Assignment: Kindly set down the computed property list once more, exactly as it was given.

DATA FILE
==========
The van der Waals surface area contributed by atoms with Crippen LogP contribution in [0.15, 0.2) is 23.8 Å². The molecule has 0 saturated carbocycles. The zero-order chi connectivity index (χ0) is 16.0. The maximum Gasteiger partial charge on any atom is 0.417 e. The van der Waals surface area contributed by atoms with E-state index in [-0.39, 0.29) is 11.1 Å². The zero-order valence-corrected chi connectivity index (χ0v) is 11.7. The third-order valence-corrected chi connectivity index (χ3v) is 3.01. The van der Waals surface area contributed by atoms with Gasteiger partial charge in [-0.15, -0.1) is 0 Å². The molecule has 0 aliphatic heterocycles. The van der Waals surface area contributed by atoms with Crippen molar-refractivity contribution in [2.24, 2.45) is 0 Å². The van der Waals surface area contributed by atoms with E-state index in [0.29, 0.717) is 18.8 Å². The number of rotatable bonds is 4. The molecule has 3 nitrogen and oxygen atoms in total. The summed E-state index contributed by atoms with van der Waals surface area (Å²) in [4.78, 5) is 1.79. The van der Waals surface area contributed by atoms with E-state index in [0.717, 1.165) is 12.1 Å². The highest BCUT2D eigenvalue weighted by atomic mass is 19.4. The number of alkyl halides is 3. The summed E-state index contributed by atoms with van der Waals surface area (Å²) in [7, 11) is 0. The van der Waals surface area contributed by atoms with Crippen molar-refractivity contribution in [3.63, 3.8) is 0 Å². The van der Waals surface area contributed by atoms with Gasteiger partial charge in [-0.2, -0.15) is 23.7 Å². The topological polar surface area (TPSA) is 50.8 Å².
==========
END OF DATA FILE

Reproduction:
The van der Waals surface area contributed by atoms with Crippen LogP contribution in [0.15, 0.2) is 23.8 Å². The molecule has 0 saturated carbocycles. The zero-order chi connectivity index (χ0) is 16.0. The maximum Gasteiger partial charge on any atom is 0.417 e. The van der Waals surface area contributed by atoms with E-state index in [-0.39, 0.29) is 11.1 Å². The zero-order valence-corrected chi connectivity index (χ0v) is 11.7. The third-order valence-corrected chi connectivity index (χ3v) is 3.01. The van der Waals surface area contributed by atoms with Gasteiger partial charge in [-0.15, -0.1) is 0 Å². The molecule has 0 aliphatic heterocycles. The van der Waals surface area contributed by atoms with Crippen molar-refractivity contribution in [2.24, 2.45) is 0 Å². The van der Waals surface area contributed by atoms with E-state index in [0.29, 0.717) is 18.8 Å². The number of rotatable bonds is 4. The molecule has 3 nitrogen and oxygen atoms in total. The summed E-state index contributed by atoms with van der Waals surface area (Å²) in [4.78, 5) is 1.79. The van der Waals surface area contributed by atoms with E-state index in [0.717, 1.165) is 12.1 Å². The highest BCUT2D eigenvalue weighted by atomic mass is 19.4. The number of alkyl halides is 3. The summed E-state index contributed by atoms with van der Waals surface area (Å²) in [7, 11) is 0. The van der Waals surface area contributed by atoms with Crippen molar-refractivity contribution in [3.63, 3.8) is 0 Å². The van der Waals surface area contributed by atoms with Gasteiger partial charge in [-0.2, -0.15) is 23.7 Å². The topological polar surface area (TPSA) is 50.8 Å².